Krupskaya's “Reminiscences of Lenin”

After the Second Congress


Trying days set in for us when we got back to Geneva after the congress. First of all, Russian emigrants came pouring in from other Russian emigrant colonies abroad. League members came, asking: "What happened at the congress? What was the trouble about? Over what was the split?"

Plekhanov was fed up with these questions and one day he related: "X arrived. Kept asking me questions and repeating: 'I am like Buridan's ass.' I asked him: 'What has Buridan got to do with it?' "

People began to arrive from Russia too. Among them was Yerema from St. Petersburg, in whose name Vladimir Ilyich had addressed his letter to the St. Petersburg organization the year before. He promptly sided with the Mensheviks, and called on us. He put on an air of deep tragedy when he came in and turned to Vladimir Ilyich, exclaiming: "I am Yerema!" Then he began to talk about the Mensheviks being right. I remember another man, a member of the Kiev Committee, who was anxious to know what changes in technique had led to the split at the Congress. I just stared at him – baffled by such a primitive understanding of the correlation between "basis" and superstructure." I never thought it could exist.

People who had been assisting the cause with money or by offering their apartments for secret rendezvous and so forth, withdrew this help under the influence of Menshevik agitation. I remember an old acquaintance of mine coming with her mother to Geneva, where she had a sister. When we were children we had played together at such thrilling games of travellers and savages living up in the trees that I was overjoyed to hear she had come. She was a not-so-young girl now and quite a stranger. The subject of the assistance that their family had always rendered the Social-Democrats was mentioned. "We cannot give you our apartment now for secret rendezvous," she said. "We highly disapprove of this split between the Bolsheviks and the Mensheviks. These personal squabbles are very bad for the cause." Ilyich and I had some strong things to say about these "sympathizers" who belonged to no organization and imagined that their accommodation and paltry donations could influence the course of events in our proletarian Party!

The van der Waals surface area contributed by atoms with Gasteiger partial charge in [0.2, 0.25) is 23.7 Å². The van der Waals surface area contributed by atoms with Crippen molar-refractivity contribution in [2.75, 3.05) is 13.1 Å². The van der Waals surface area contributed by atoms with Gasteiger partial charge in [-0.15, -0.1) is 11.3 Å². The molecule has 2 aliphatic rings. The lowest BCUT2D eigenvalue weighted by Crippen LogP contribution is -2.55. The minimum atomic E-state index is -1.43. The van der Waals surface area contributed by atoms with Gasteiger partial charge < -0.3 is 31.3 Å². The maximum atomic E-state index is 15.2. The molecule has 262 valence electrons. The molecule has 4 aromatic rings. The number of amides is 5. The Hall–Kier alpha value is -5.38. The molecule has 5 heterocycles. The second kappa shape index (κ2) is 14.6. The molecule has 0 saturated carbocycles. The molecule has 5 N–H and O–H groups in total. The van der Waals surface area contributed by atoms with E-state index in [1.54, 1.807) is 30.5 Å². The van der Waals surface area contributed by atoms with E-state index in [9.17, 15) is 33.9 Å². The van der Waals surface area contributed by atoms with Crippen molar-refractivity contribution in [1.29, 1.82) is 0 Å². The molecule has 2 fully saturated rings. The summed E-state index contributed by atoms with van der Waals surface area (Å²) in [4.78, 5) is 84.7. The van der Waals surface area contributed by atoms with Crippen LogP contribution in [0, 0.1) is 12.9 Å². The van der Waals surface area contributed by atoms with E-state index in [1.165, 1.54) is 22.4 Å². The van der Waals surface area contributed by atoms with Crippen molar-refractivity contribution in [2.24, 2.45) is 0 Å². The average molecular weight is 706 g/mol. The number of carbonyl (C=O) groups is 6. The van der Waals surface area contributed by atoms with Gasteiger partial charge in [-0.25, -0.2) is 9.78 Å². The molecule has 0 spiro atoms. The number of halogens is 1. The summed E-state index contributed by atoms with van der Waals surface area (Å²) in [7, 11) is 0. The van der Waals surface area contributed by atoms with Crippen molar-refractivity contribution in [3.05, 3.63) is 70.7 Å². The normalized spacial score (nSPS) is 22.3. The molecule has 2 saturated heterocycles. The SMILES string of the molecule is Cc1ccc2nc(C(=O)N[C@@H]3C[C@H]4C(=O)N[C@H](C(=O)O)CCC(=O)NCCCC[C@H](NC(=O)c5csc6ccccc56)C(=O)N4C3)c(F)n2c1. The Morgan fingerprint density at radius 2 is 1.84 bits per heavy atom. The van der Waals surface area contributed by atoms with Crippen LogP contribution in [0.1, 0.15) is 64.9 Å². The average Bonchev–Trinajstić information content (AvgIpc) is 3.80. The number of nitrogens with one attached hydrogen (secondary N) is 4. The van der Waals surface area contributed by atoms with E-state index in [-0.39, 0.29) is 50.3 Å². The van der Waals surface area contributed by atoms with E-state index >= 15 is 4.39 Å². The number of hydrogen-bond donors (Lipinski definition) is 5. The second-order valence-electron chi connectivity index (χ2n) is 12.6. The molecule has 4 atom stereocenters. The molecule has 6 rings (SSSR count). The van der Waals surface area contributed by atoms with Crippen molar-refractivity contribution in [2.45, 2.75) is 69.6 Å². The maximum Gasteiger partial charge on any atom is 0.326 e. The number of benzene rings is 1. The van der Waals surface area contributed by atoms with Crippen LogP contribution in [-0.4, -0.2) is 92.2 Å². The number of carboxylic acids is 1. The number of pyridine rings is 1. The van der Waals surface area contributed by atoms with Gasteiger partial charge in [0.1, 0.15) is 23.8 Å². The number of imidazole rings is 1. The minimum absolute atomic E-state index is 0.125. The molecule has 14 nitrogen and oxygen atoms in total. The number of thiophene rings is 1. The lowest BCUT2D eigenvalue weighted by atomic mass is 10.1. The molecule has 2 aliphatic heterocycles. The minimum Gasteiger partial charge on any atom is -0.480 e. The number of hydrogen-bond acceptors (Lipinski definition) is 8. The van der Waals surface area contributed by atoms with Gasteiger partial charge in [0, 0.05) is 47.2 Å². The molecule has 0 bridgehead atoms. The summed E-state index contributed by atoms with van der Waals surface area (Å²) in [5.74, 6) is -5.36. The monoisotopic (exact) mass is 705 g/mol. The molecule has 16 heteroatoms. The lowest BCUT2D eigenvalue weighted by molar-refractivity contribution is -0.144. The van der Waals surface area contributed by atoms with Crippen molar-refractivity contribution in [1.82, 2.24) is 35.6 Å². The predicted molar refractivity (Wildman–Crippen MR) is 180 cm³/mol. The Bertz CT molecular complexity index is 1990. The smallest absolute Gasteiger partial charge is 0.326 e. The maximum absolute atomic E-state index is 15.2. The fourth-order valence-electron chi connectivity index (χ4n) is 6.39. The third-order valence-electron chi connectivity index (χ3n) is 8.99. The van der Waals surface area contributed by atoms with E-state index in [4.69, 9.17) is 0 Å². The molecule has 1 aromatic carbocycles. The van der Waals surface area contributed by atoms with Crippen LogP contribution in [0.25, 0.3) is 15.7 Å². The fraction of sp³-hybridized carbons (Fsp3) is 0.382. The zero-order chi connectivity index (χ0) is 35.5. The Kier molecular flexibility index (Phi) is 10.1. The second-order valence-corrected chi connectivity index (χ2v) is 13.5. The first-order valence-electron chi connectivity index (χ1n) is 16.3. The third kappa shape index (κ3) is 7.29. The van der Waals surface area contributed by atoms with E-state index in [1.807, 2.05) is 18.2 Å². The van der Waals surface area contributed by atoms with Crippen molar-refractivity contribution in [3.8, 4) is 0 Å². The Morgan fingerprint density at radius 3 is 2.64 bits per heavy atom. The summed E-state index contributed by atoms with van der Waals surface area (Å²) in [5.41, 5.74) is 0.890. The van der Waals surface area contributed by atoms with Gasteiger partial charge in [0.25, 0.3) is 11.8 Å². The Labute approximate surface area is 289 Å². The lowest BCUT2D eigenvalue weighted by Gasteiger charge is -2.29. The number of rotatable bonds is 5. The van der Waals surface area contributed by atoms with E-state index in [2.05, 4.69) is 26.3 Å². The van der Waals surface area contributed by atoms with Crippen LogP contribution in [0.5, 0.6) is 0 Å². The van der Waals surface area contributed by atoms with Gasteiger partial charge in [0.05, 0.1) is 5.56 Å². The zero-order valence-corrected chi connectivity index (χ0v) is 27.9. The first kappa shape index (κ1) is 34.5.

Vladimir Ilyich wrote at once to Clair and Kurz in Russia, telling them what had happened. Beyond expressing their astonishment, they were unable to give any helpful advice, and seriously suggested recalling Martov to Russia and hiding him away in some remote corner to write popular pamphlets. It was decided to bring Kurz over from Russia.